(adsbygoogle = window.adsbygoogle || []).push({}); 1. The problem statement, all variables and given/known data

Use the result (6.41) of Problem 6.1 to prove that the geodesic (shortest path) between two given points on a sphere is a great circle. [Hint: The integrand f(ψ,ψ',θ) in (6.41) is independent of ψ, so the Euler-Lagrange equation reduces to ∂f/ψ' = c, a constant. This gives you ψ' as a function of θ. ou can avoid doing the final integral by the following trick: There is no loss of generality in choosing your z axis to pass through the point 1. Show that with this choice the constant c is necessarily zero, and describe the corresponding geodesics.]

2. Relevant equations

L = R \int_{\theta_{1} }^{\theta_{2}}\sqrt{1+\sin{\theta}\phi'^{2}}d\theta (6.41)

\frac{\partial f}{\partial \phi}-\frac{\mathrm{d} }{\mathrm{d} \theta}\frac{\partial f}{\partial \phi'} = 0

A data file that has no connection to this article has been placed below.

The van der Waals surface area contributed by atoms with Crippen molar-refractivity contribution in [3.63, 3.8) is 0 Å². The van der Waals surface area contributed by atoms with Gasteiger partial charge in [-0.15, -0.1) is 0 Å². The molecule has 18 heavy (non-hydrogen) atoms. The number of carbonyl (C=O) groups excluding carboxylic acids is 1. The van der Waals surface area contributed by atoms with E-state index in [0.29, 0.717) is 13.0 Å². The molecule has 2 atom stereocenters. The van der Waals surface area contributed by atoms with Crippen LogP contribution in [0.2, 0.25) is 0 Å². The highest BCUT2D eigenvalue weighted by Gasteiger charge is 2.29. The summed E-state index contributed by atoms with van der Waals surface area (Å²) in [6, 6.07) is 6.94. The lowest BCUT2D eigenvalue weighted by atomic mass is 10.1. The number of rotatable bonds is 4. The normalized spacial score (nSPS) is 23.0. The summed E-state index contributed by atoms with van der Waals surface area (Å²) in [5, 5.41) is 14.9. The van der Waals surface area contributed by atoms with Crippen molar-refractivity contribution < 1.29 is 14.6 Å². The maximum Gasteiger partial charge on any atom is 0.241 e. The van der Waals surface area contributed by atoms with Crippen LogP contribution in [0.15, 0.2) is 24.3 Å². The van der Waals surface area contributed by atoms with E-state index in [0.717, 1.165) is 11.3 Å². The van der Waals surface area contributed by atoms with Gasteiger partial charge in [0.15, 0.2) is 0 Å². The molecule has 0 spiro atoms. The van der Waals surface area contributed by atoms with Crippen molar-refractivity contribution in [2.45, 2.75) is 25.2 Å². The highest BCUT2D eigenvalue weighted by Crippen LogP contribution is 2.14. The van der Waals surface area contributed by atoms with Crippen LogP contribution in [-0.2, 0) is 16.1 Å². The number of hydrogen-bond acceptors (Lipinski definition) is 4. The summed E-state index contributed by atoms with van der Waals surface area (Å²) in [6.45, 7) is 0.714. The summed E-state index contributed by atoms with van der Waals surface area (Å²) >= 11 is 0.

3. The attempt at a solution

I am able to get down to \phi' = \frac{c}{\sin{\theta}\sqrt{\sin^{2}{\theta}-c^{2}}} by using the Euler-Lagrange equation and finding that ∂f/∂ψ' = c, but I am confused as to what the problem means by choosing the z axis to pass through point 1. The solution from (6.1), which is the L integral was performed in spherical polar coordinates, so where does this z axis come from? Any help getting past \phi' would be helpful. The integration of \phi' looks very difficult which is why I understand why the question recommends a trick; but I do not understand how to go about performing this 'trick'.

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# Homework Help: Classical Mechanics: Minimization of geodesic on a sphere

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